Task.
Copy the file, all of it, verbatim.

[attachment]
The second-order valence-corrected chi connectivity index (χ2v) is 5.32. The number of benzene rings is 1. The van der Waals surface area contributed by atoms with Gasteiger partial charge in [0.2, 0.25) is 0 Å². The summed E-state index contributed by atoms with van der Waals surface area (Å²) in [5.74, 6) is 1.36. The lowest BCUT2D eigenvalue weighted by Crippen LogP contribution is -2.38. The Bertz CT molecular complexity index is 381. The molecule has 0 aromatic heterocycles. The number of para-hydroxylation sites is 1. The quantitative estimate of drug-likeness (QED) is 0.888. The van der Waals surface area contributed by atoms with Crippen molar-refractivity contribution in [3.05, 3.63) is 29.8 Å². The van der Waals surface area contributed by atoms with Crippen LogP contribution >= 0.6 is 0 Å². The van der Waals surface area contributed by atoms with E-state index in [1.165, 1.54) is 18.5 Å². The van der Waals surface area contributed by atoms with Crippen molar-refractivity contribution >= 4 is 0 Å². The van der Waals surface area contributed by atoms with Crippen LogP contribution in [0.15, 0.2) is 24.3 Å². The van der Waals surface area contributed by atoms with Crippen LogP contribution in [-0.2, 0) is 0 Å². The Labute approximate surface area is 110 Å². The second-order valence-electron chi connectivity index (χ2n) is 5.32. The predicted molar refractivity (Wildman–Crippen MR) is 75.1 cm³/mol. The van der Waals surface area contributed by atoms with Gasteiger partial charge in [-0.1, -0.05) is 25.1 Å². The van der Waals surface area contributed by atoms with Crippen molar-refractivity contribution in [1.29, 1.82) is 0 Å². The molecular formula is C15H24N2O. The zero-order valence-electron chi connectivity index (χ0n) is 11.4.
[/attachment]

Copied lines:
The second-order valence-corrected chi connectivity index (χ2v) is 5.32. The number of benzene rings is 1. The van der Waals surface area contributed by atoms with Gasteiger partial charge in [0.2, 0.25) is 0 Å². The summed E-state index contributed by atoms with van der Waals surface area (Å²) in [5.74, 6) is 1.36. The lowest BCUT2D eigenvalue weighted by Crippen LogP contribution is -2.38. The Bertz CT molecular complexity index is 381. The molecule has 0 aromatic heterocycles. The number of para-hydroxylation sites is 1. The quantitative estimate of drug-likeness (QED) is 0.888. The van der Waals surface area contributed by atoms with Crippen molar-refractivity contribution in [3.05, 3.63) is 29.8 Å². The van der Waals surface area contributed by atoms with Crippen LogP contribution >= 0.6 is 0 Å². The van der Waals surface area contributed by atoms with E-state index in [1.165, 1.54) is 18.5 Å². The van der Waals surface area contributed by atoms with Crippen molar-refractivity contribution >= 4 is 0 Å². The van der Waals surface area contributed by atoms with Crippen LogP contribution in [0.15, 0.2) is 24.3 Å². The van der Waals surface area contributed by atoms with Crippen LogP contribution in [-0.2, 0) is 0 Å². The Labute approximate surface area is 110 Å². The second-order valence-electron chi connectivity index (χ2n) is 5.32. The predicted molar refractivity (Wildman–Crippen MR) is 75.1 cm³/mol. The van der Waals surface area contributed by atoms with Gasteiger partial charge in [-0.1, -0.05) is 25.1 Å². The van der Waals surface area contributed by atoms with Crippen molar-refractivity contribution in [1.29, 1.82) is 0 Å². The molecular formula is C15H24N2O. The zero-order valence-electron chi connectivity index (χ0n) is 11.4.